the human body

An Introduction to Human Anatomy

November 21, 2019 - Emily Newton

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The human body is an astounding piece of biological engineering. From head to toe, dozens of different systems keep your heart pumping, lungs drawing breath and brain converting short-term memories to long-term. You are the world’s most advanced biological computer, but how does it work? Read on for an introduction to human anatomy and how your body functions.

The Skeletal System

The average adult has 206 bones in their body that make up their skeletal system. When you’re born, you’ve got nearly 300. However, many fuse and leave you with the skeleton you’ll have for the rest of your life.

The skeleton is divided into two sections — axial and appendicular. The axial skeleton includes the upper body — the skull, spine and rib cage, totaling 80 bones. It also supports the core of your body, such as your brain, spinal cord, heart and lungs. The appendicular skeleton makes up the rest of your body, the other 126 bones.

Each bone is classified by its shape — long, short, flat, irregular and sesamoid. Long bones extend further than they are wide, usually found in the body’s peripherals — arms, legs, fingers, and toes. Short bones, on the other hand, are roughly equal in length and width.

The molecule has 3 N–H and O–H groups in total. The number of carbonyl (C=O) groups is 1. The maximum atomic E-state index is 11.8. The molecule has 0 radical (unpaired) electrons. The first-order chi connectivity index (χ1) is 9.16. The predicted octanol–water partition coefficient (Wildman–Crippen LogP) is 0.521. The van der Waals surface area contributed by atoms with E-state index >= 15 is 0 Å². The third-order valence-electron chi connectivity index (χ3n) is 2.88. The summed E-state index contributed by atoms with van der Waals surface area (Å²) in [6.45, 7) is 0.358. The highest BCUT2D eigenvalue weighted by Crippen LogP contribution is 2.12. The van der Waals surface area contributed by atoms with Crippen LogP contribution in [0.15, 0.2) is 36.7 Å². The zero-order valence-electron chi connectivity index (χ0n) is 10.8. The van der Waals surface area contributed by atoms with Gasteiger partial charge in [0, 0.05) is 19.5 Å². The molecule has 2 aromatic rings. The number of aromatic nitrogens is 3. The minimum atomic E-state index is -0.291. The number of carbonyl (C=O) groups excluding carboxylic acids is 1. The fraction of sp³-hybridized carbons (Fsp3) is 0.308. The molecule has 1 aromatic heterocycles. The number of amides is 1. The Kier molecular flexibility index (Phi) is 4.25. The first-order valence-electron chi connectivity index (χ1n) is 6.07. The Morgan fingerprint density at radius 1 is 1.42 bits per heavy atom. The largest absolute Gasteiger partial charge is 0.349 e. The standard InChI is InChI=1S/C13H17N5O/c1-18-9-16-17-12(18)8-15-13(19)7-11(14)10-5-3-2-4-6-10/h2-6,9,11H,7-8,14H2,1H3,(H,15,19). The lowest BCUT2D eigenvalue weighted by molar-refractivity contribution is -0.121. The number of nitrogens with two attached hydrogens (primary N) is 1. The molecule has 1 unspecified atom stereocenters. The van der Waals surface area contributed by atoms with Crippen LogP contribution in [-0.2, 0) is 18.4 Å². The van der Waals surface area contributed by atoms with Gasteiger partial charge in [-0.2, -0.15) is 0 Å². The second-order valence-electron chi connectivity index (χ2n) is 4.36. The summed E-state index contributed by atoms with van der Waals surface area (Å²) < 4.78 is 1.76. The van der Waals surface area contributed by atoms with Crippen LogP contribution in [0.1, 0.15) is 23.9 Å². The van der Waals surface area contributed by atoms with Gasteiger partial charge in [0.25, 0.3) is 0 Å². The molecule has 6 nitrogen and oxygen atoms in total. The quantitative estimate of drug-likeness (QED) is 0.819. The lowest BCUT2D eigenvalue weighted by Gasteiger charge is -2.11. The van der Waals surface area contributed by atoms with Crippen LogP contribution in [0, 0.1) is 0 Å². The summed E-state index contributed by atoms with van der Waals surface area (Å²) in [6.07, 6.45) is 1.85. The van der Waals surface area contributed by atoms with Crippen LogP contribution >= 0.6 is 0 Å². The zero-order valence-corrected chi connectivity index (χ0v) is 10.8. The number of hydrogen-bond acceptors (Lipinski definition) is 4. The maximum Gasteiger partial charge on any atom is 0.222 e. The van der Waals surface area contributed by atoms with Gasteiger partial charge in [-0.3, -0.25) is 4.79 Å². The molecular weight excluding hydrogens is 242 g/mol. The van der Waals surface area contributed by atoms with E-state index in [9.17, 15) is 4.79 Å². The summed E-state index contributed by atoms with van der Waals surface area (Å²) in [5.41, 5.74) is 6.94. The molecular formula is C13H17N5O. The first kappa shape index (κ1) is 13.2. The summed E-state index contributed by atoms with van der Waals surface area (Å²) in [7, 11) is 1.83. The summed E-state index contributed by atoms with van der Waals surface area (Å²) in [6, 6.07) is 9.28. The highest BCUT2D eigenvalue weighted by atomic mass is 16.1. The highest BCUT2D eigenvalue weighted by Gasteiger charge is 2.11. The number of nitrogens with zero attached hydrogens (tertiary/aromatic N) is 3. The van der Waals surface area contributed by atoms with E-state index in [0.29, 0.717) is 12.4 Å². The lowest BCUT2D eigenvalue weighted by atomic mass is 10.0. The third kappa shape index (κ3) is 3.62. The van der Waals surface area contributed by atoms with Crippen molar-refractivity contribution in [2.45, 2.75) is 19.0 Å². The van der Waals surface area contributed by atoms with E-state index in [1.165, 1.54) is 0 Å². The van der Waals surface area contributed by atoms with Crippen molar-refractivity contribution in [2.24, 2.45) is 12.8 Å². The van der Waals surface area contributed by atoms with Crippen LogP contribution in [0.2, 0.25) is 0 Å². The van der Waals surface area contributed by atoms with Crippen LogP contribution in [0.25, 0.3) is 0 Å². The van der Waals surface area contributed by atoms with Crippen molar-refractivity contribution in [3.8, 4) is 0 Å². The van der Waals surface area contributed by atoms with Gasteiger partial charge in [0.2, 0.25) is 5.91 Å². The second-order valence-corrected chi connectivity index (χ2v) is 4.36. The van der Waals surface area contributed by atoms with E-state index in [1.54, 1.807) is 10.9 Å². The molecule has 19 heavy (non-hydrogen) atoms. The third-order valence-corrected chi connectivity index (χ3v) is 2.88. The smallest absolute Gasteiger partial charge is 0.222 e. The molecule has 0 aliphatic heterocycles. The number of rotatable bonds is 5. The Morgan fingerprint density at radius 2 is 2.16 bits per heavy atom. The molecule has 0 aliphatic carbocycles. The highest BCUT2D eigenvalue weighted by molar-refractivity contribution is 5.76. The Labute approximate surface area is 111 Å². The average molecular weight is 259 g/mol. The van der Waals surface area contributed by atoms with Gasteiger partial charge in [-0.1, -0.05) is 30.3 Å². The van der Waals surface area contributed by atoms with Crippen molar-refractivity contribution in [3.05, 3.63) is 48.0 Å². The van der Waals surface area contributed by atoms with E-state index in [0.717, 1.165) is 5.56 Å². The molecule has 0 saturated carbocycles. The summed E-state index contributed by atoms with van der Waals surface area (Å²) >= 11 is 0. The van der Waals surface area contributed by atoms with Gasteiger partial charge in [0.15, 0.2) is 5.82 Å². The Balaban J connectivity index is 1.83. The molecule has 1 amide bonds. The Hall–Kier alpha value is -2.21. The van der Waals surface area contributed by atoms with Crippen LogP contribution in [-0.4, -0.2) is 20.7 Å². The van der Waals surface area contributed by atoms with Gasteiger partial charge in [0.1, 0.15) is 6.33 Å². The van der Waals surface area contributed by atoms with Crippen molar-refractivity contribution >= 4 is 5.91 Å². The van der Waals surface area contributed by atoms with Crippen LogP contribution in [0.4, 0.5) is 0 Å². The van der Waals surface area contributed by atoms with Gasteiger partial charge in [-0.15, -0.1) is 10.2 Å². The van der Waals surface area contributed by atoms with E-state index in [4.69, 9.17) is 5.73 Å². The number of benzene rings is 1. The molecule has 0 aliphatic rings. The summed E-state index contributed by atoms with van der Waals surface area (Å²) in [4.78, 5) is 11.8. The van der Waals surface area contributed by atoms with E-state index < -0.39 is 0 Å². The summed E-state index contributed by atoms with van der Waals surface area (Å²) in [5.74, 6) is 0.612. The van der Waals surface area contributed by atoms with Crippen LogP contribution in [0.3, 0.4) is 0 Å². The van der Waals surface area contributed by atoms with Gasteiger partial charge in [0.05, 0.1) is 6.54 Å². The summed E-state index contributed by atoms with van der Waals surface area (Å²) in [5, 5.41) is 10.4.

Your skull, shoulder blades and ribs are made up of flat bones, while your facial bones and spinal cord are classified as irregular bones because they don’t fit into any other category. Finally, there are sesamoid bones, which are embedded in tendons and usually found in your hands, feet, ears, knees and wrists. Bones contain a variety of cells responsible for different things.

The Muscular System

On top of your skeleton is the muscular system. You’ve got three different types of muscle spread out throughout your body — skeletal, smooth and cardiac. Each is responsible for maintaining different parts of the body.

First, there are skeletal, also referred to as striated muscles. These muscles are the only ones under voluntary control, meaning you can make a conscious decision to choose the way they move. The muscles you typically see on exercise charts, from the quadriceps in your thighs to the biceps in your arms, are all made up of striated muscle.

Next is smooth muscle, which makes up the walls of your blood vessels and the structure of some of your organs, including the intestines, stomach and bladder. You don’t control these muscles, and each has its own biological programming to function.

Cardiac muscle makes up the majority of the heart and is responsible for pumping blood throughout your body.

The Cardiovascular System

The center of your cardiovascular system is the heart, the mass of cardiac muscle that pushes blood through your body. Arteries work to carry blood away from the heart to the far reaches of the circulatory system. Veins carry the oxygen-depleted blood back to your heart in a nearly endless cycle.

If you removed all the arteries and veins from the human body, it would reach more than 60,000 miles. You could wrap them around the Earth’s equator twice and still have enough left over to tie a neat little bow.

In the lungs, the roles of arteries and veins switch. Pulmonary arteries bring depleted red blood cells into the lungs to pick up oxygen. On the flip side, veins send it back to the heart to circulate throughout the body.